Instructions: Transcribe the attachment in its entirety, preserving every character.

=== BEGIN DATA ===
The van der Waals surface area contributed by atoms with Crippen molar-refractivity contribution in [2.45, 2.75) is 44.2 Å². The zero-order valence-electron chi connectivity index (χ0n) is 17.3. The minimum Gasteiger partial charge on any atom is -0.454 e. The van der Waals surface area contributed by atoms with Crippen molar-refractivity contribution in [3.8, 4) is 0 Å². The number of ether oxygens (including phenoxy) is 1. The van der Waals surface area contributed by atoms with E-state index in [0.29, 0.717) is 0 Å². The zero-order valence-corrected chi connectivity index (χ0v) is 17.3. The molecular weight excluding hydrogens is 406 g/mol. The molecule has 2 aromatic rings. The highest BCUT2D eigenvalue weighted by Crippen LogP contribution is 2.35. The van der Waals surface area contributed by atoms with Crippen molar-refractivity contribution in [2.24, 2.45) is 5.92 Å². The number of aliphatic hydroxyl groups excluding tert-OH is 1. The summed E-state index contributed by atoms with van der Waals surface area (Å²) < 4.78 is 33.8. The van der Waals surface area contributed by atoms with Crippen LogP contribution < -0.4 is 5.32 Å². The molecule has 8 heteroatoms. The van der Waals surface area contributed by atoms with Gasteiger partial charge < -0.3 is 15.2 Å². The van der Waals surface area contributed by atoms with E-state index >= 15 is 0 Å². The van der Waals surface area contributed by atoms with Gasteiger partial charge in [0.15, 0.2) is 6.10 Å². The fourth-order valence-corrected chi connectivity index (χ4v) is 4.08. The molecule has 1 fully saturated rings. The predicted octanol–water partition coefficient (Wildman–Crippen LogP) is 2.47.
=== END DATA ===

The van der Waals surface area contributed by atoms with Crippen molar-refractivity contribution in [2.45, 2.75) is 44.2 Å². The zero-order valence-electron chi connectivity index (χ0n) is 17.3. The minimum Gasteiger partial charge on any atom is -0.454 e. The van der Waals surface area contributed by atoms with Crippen molar-refractivity contribution in [3.8, 4) is 0 Å². The number of ether oxygens (including phenoxy) is 1. The van der Waals surface area contributed by atoms with E-state index in [0.29, 0.717) is 0 Å². The zero-order valence-corrected chi connectivity index (χ0v) is 17.3. The molecular weight excluding hydrogens is 406 g/mol. The molecule has 2 aromatic rings. The highest BCUT2D eigenvalue weighted by Crippen LogP contribution is 2.35. The van der Waals surface area contributed by atoms with Crippen molar-refractivity contribution in [2.24, 2.45) is 5.92 Å². The number of aliphatic hydroxyl groups excluding tert-OH is 1. The summed E-state index contributed by atoms with van der Waals surface area (Å²) < 4.78 is 33.8. The van der Waals surface area contributed by atoms with Crippen LogP contribution < -0.4 is 5.32 Å². The molecule has 8 heteroatoms. The van der Waals surface area contributed by atoms with Gasteiger partial charge < -0.3 is 15.2 Å². The van der Waals surface area contributed by atoms with E-state index >= 15 is 0 Å². The van der Waals surface area contributed by atoms with Gasteiger partial charge in [0.15, 0.2) is 6.10 Å². The fourth-order valence-corrected chi connectivity index (χ4v) is 4.08. The molecule has 1 fully saturated rings. The predicted octanol–water partition coefficient (Wildman–Crippen LogP) is 2.47.